Torre Dos Clérigios, Porto

After lunch we walked along the quayside and wondered what was going on over the river on the other side where there appeared to be some sort of noisy festival and then we walked back into the city through shaded streets and made for the Torre Dos Clérigios, which is a church with the highest tower in Portugal at seventy-six metres high and two hundred and twenty-five steps.

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Entrance Tickets – Graham’s Port Wine Lodge, Porto

022 Christine had picked up a flyer advertising Graham’s and despite the fact that it was the furthest one away and the least sensible one to visit we don’t generally let Christine make many decisions  and we didn’t want to disappoint her so that was the one we decided upon.

To get there we had to walk all along the south bank of the river Douro and then negotiate a busy main road without a pavement that climbed and twisted away from the river and all the way we had to be wary of speeding traffic driving wildly around dangerous blind bends.

It was hot and we were glad to reach the lodge, find the entrance, pay the reasonable €3 admission and enjoy a nice chilled white sherry.

 

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Entrance Tickets – Six Bridges of Porto

Five Bridges of Porto

The ticket said five bridges but it turned out that there were six!

The boat left at midday and just went up and down the river to visit thebridges of Porto that cross the Douro.  Furthest west is the road bridge Ponte Do Friexo and then following the river towards the Atlantic Ocean the railway bridge Ponte San Joao and then Eiffel’s own iron bridge the Ponte Do Maria Pia, which was undergoing renovation and repair, the concrete and unremarkable Ponte Do Infante, the marvellous Ponte Dom Luis I and finally close to the mouth of the river the bridge that carries the city’s modern ring road, the Ponte Da Arrabida.

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Weekly Photo Challenge: Signs

All of the port lodges have a museum and guided tour and we choose the first that we came to, which happened to be the Cálem port lodge that had a visit to the museum, a guided tour, port tasting, and all for only €3 each, which was exceptionally good value for money.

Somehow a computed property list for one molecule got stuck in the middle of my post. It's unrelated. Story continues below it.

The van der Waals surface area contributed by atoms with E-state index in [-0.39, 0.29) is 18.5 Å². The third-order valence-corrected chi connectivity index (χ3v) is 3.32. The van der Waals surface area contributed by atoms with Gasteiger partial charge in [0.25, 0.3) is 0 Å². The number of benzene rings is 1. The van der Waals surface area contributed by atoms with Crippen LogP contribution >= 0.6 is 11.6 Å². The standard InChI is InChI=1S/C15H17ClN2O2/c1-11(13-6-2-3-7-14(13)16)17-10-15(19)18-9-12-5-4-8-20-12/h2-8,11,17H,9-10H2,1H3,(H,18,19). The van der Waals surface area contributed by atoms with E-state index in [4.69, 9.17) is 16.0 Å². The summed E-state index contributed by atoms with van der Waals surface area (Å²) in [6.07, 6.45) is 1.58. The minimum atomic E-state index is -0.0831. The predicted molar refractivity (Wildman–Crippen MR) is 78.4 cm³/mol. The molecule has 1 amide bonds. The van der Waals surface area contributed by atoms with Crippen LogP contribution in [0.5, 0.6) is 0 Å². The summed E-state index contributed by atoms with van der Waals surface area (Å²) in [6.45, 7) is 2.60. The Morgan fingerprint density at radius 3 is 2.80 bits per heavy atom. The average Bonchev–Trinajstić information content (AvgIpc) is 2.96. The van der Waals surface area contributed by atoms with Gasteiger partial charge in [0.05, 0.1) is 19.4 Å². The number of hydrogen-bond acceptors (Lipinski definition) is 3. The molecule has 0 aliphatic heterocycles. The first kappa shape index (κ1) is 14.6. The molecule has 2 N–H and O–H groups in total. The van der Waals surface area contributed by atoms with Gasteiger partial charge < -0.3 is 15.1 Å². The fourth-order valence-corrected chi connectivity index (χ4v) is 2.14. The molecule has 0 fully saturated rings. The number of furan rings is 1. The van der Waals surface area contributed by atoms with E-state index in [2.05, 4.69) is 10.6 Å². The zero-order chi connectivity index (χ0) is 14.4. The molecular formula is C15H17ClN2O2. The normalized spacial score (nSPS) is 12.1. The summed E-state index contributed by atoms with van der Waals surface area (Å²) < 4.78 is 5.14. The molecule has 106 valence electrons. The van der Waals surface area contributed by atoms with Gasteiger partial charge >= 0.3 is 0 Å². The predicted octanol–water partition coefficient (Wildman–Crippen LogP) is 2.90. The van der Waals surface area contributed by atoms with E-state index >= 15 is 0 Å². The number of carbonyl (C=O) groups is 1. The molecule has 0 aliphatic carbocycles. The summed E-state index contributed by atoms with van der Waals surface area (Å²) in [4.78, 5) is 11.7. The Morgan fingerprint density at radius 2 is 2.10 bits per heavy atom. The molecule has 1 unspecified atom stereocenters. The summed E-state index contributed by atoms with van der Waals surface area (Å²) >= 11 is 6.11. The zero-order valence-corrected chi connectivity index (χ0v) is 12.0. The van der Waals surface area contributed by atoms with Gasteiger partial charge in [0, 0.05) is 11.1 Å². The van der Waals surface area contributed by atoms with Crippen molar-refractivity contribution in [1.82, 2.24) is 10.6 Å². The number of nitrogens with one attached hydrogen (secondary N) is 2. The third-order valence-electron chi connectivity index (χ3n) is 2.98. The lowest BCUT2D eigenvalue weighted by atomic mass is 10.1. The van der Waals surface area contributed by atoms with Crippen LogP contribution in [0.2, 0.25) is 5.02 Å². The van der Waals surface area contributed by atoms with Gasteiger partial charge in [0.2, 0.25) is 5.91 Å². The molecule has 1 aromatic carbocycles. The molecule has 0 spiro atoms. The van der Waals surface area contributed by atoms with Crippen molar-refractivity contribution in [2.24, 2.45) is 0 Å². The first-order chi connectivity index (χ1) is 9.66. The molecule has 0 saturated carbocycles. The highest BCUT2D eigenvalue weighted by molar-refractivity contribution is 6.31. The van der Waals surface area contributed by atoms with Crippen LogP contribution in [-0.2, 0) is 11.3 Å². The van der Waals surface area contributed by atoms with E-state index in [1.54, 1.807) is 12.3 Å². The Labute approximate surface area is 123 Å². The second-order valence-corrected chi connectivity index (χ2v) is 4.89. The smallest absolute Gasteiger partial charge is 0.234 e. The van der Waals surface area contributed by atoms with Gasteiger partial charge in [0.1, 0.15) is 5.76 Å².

Under European Union guidelines, only the product from Portugal may be labelled as Port and it is produced from grapes grown and processed in the Douro region. The wine produced is fortified with the addition of a Brandy in order to stop the fermentation, leaving residual sugar in the wine, and to boost the alcohol content. The wine is then aged in barrels and stored in caves, or cellars, before being bottled.

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Portugal, Port Wine

All of the port lodges have a museum and guided tour and we choose the first that we came to, which happened to be the Cálem port lodge that had a visit to the museum, a guided tour, port tasting, and all for only €3 each, which was exceptionally good value for money.

Read the full story…

Portugal, Porto and Vila Nova de Gaia

In the morning there was another very sharp frost but the good news was that this meant another blue sky and an impressive sunrise over the River Ave.  The hotel room was warm but the public areas were chilly, inadequate electric heaters were working to full capacity and the staff in the breakfast room were wrapped in woollies and fleeces and looked thoroughly cold and miserable.  The man at reception lamented that it might be all right for us but for him it was painful to be so cold.  I think he must have thought that we had come from the North Pole or something.

Read the full story…

Portugal, Port Wine and a Francesinha

Port Wine

Once over the bridge we started collecting the port lodge invitations that were being handed out like confetti and for no particular reason other than there was a free drink in it we decided to visit another.  Christine had picked up a flyer advertising Grahams and despite the fact that it was the furthest one away and the least sensible to visit that was the one we decided upon.